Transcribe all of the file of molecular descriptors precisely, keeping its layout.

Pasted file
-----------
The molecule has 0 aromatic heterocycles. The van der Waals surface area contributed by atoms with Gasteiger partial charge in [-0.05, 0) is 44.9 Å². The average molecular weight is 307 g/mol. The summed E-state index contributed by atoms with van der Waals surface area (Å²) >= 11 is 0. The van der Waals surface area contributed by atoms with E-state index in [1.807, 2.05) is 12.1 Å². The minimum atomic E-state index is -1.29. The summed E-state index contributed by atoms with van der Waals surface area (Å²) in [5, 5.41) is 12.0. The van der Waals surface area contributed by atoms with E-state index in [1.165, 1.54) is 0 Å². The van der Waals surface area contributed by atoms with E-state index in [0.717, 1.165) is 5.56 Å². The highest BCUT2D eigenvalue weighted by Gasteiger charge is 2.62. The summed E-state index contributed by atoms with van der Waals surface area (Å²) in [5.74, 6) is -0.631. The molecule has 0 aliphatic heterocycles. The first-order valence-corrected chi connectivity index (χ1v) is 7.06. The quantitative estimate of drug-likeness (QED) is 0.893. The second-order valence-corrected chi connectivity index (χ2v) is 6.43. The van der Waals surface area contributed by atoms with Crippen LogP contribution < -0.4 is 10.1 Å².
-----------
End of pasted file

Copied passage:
The molecule has 0 aromatic heterocycles. The van der Waals surface area contributed by atoms with Gasteiger partial charge in [-0.05, 0) is 44.9 Å². The average molecular weight is 307 g/mol. The summed E-state index contributed by atoms with van der Waals surface area (Å²) >= 11 is 0. The van der Waals surface area contributed by atoms with E-state index in [1.807, 2.05) is 12.1 Å². The minimum atomic E-state index is -1.29. The summed E-state index contributed by atoms with van der Waals surface area (Å²) in [5, 5.41) is 12.0. The van der Waals surface area contributed by atoms with E-state index in [1.165, 1.54) is 0 Å². The van der Waals surface area contributed by atoms with E-state index in [0.717, 1.165) is 5.56 Å². The highest BCUT2D eigenvalue weighted by Gasteiger charge is 2.62. The summed E-state index contributed by atoms with van der Waals surface area (Å²) in [5.74, 6) is -0.631. The molecule has 0 aliphatic heterocycles. The first-order valence-corrected chi connectivity index (χ1v) is 7.06. The quantitative estimate of drug-likeness (QED) is 0.893. The second-order valence-corrected chi connectivity index (χ2v) is 6.43. The van der Waals surface area contributed by atoms with Crippen LogP contribution < -0.4 is 10.1 Å².